Ukraine: Alternative Techniques For Financing Arbitration Proceedings

Last Updated: 26 June 2017
Article by Olexander Droug and Alina Danyleiko

Most Read Contributor in Ukraine, November 2017

According to the traditional sce­nario, in order to protect violat­ed rights in arbitration proceed­ings, a party usually has to rely on its own financial resources. Since the total costs of international arbi­tration may be significant, before advanc­ing any claim to arbitration, a prospective claimant faces the dilemma of whether to initiate the arbitration proceedings at all in view of the potential financial burden.

This article considers the available techniques for the prospective claimants, who lack the ability to assume all risks and costs of the arbitration, to ensure financing of the arbitration proceedings.

What arbitration costs to expect

When it comes to arbitration-related expenses, the parties may expect to incur the administrative expenses of the hosting arbitration institution, the arbitrators' fees and expenses, and the party's costs, which mainly consist of legal fees and expenses. Notably, the party's costs may form up to 80% of the total cost spent in the arbitration proceedings.

The administrative fees of the host­ing arbitration institution and arbitration fee payable to the arbitrators can also run into hundreds of thousands of US dollars depending on the amount of the claim. For example, in case of arbitration proceedings under the ICC Rules of Arbitration with a typical three-arbitrator tribunal and with a claim of USD 10 million, average adminis­trative and arbitration fees will amount to almost USD 400,000. This sum does not take into account other possible significant ex­penses associated with engaging legal and other experts. Moreover, under the some of the arbitration rules the claimant may be required to solely pay all the administra­tive and arbitration fees. In total, the entire amount that needs to be spent by the claim­ant in the above example of an ICC arbitra­tion proceeding could exceed USD 1 million.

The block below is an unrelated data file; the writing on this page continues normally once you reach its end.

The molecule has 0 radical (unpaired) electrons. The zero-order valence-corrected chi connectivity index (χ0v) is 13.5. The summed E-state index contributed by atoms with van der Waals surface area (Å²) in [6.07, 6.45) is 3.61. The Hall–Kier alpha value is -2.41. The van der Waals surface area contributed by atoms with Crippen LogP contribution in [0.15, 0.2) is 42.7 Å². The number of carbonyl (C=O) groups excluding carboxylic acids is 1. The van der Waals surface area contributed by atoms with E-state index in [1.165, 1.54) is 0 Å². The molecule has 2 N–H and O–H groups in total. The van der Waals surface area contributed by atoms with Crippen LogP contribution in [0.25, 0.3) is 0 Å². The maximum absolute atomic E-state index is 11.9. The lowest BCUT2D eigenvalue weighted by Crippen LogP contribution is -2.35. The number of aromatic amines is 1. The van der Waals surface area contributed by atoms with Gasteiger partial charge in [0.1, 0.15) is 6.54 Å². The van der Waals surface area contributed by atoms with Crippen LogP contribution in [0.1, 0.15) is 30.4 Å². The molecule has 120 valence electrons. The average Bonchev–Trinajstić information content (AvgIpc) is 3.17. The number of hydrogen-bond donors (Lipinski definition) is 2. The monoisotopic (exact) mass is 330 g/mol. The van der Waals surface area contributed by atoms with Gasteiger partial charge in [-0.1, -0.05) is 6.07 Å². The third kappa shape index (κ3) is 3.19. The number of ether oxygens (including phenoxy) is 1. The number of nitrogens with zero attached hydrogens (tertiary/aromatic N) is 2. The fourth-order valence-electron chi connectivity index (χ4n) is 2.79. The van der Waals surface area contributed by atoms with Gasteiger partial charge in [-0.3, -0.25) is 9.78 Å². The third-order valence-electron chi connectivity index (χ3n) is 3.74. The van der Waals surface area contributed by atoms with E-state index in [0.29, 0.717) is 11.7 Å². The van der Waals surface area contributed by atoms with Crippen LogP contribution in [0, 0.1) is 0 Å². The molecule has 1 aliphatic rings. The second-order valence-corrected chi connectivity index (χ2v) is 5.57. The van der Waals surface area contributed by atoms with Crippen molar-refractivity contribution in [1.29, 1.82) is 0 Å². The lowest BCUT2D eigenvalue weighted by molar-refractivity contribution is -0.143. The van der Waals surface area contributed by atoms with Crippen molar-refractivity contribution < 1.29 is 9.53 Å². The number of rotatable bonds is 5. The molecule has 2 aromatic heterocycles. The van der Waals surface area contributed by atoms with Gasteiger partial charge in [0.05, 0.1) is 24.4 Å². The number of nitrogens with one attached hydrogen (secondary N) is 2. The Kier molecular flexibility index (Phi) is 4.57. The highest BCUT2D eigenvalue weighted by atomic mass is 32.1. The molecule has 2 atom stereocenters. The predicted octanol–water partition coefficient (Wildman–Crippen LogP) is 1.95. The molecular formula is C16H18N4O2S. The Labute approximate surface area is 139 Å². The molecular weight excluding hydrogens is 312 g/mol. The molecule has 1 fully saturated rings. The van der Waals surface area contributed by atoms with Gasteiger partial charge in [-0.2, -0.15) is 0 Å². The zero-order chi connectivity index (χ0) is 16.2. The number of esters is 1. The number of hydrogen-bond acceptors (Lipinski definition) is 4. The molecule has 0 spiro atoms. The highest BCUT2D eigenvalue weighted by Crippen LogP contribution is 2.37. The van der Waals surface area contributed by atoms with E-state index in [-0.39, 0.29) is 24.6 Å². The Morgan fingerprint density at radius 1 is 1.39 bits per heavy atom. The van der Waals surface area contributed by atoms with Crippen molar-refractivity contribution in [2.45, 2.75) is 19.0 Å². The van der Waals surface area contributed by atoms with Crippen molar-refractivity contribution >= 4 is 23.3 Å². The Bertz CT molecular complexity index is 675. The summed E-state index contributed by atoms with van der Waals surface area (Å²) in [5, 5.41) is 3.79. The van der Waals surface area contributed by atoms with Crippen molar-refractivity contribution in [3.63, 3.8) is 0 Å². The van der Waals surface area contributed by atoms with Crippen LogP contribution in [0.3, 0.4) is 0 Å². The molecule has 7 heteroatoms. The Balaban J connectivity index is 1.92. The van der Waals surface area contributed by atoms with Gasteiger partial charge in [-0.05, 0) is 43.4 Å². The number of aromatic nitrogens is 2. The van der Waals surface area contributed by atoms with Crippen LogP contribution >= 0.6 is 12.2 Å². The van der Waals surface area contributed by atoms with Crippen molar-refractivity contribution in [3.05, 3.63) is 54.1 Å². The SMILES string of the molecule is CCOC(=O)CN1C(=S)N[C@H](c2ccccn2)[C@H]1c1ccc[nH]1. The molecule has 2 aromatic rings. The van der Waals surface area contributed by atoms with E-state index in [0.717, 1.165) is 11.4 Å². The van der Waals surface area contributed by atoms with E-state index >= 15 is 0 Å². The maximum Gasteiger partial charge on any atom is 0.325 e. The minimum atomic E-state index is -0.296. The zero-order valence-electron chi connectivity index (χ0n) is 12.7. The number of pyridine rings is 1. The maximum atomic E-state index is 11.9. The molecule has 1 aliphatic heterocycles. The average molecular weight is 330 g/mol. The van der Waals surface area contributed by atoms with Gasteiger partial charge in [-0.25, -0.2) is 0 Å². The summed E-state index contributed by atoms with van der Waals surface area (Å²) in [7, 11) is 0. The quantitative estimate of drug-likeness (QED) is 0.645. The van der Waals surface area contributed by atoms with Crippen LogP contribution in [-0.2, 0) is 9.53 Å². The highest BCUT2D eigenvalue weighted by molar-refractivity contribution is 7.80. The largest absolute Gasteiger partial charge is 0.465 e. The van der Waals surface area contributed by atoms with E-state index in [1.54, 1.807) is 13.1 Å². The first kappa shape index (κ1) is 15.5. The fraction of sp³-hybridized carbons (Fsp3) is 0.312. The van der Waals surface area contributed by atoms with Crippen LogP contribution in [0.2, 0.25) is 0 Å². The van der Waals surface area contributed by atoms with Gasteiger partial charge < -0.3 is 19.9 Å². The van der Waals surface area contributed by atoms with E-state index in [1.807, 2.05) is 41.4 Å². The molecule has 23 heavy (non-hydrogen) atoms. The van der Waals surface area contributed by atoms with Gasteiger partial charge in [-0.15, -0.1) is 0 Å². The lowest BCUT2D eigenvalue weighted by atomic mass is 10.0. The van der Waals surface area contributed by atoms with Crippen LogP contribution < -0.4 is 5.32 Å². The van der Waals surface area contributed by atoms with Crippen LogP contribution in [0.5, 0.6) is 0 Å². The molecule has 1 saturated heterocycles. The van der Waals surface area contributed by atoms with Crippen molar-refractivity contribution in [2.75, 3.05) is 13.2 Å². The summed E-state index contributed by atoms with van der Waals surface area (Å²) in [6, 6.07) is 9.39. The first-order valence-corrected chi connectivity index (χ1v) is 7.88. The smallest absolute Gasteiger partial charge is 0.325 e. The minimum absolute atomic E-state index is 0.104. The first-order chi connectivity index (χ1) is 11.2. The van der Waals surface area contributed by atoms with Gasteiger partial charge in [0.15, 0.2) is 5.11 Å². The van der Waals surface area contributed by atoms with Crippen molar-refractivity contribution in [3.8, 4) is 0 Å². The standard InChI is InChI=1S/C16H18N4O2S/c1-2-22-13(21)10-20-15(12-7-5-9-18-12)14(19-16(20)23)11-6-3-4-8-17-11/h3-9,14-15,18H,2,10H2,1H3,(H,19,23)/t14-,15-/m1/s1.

Further distribution of costs of arbitra­tion between the parties in the final arbitral award is not always fully predictable. In fact, the arbitral tribunal retains quite broad dis­cretion on how to apportion the incurred costs of the arbitration as between the par­ties. While doing such exercise, the arbitral tribunal will take into account a number of circumstances, such as the outcome of the case, each party's contribution to the effi­ciency and speed of the arbitration, as well as any other relevant circumstances.

Accordingly, a claimant always bears a risk of liability for the certain part or the entire amount of costs of the arbitration proceedings depending on the outcome of the case.

The above exposure to the significant financial obligations in the course of the arbitration proceedings and not fully pre­dictable decision of the arbitral tribunal on the distribution of costs in the final arbitral award may be a significant hurdle for a party when taking a decision on commencing ar­bitration.

Alternative financing techniques

The costs of initiating and participation in arbitration proceedings can be reduced in different ways. The traditional way in­volves various fee arrangements with the legal counsel representing the claimant, e.g. alternative billing schemes that may be implemented between a client and its legal team, including fixed fee, application of blended rates irrespective of the seniority of lawyers working on the case, or various success fee mechanisms.

However, as already noted, legal costs do not represent the whole cost of arbitra­tion. A prospective claimant would still need to directly cover administrative and arbitration costs, costs for engaging experts, etc. In view of this, prospective claimants may also consider alternative sources of financing, which generally imply financial involvement in the arbitration of a fiscally independent investor, known as a third par­ty funder.